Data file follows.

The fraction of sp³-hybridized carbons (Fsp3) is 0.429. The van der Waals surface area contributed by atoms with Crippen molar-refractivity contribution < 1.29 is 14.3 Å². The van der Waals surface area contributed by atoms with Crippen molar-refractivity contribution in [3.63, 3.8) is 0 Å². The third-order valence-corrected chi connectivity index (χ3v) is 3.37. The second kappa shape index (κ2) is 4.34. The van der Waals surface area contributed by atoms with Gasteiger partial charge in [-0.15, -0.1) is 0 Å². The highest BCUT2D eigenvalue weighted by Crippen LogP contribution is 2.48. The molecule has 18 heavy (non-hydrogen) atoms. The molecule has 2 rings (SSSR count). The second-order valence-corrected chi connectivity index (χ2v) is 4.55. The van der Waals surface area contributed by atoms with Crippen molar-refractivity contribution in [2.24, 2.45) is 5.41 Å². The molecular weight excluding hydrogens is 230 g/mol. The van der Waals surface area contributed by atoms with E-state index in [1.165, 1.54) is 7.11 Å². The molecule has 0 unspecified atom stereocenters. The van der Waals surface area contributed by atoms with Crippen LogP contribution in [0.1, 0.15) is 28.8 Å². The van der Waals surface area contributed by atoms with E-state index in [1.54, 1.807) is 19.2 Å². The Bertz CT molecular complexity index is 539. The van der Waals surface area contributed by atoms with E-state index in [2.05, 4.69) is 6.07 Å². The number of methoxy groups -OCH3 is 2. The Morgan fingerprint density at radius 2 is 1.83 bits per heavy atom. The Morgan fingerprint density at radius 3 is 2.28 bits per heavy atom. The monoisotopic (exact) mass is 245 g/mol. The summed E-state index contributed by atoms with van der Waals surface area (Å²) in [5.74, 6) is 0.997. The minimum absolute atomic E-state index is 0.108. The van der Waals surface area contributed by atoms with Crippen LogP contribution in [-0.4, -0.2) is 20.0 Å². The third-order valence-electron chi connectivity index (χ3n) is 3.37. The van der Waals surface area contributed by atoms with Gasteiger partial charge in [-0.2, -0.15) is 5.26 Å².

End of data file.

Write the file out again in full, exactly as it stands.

The fraction of sp³-hybridized carbons (Fsp3) is 0.429. The van der Waals surface area contributed by atoms with Crippen molar-refractivity contribution < 1.29 is 14.3 Å². The van der Waals surface area contributed by atoms with Crippen molar-refractivity contribution in [3.63, 3.8) is 0 Å². The third-order valence-corrected chi connectivity index (χ3v) is 3.37. The second kappa shape index (κ2) is 4.34. The van der Waals surface area contributed by atoms with Gasteiger partial charge in [-0.15, -0.1) is 0 Å². The highest BCUT2D eigenvalue weighted by Crippen LogP contribution is 2.48. The molecule has 18 heavy (non-hydrogen) atoms. The molecule has 2 rings (SSSR count). The second-order valence-corrected chi connectivity index (χ2v) is 4.55. The van der Waals surface area contributed by atoms with Crippen molar-refractivity contribution in [2.24, 2.45) is 5.41 Å². The molecular weight excluding hydrogens is 230 g/mol. The van der Waals surface area contributed by atoms with E-state index in [1.165, 1.54) is 7.11 Å². The molecule has 0 unspecified atom stereocenters. The van der Waals surface area contributed by atoms with Crippen LogP contribution in [0.1, 0.15) is 28.8 Å². The van der Waals surface area contributed by atoms with E-state index in [1.54, 1.807) is 19.2 Å². The Bertz CT molecular complexity index is 539. The van der Waals surface area contributed by atoms with E-state index in [2.05, 4.69) is 6.07 Å². The number of methoxy groups -OCH3 is 2. The Morgan fingerprint density at radius 2 is 1.83 bits per heavy atom. The Morgan fingerprint density at radius 3 is 2.28 bits per heavy atom. The monoisotopic (exact) mass is 245 g/mol. The summed E-state index contributed by atoms with van der Waals surface area (Å²) in [5.74, 6) is 0.997. The minimum absolute atomic E-state index is 0.108. The van der Waals surface area contributed by atoms with Crippen LogP contribution in [-0.4, -0.2) is 20.0 Å². The third-order valence-electron chi connectivity index (χ3n) is 3.37. The van der Waals surface area contributed by atoms with Gasteiger partial charge in [-0.2, -0.15) is 5.26 Å².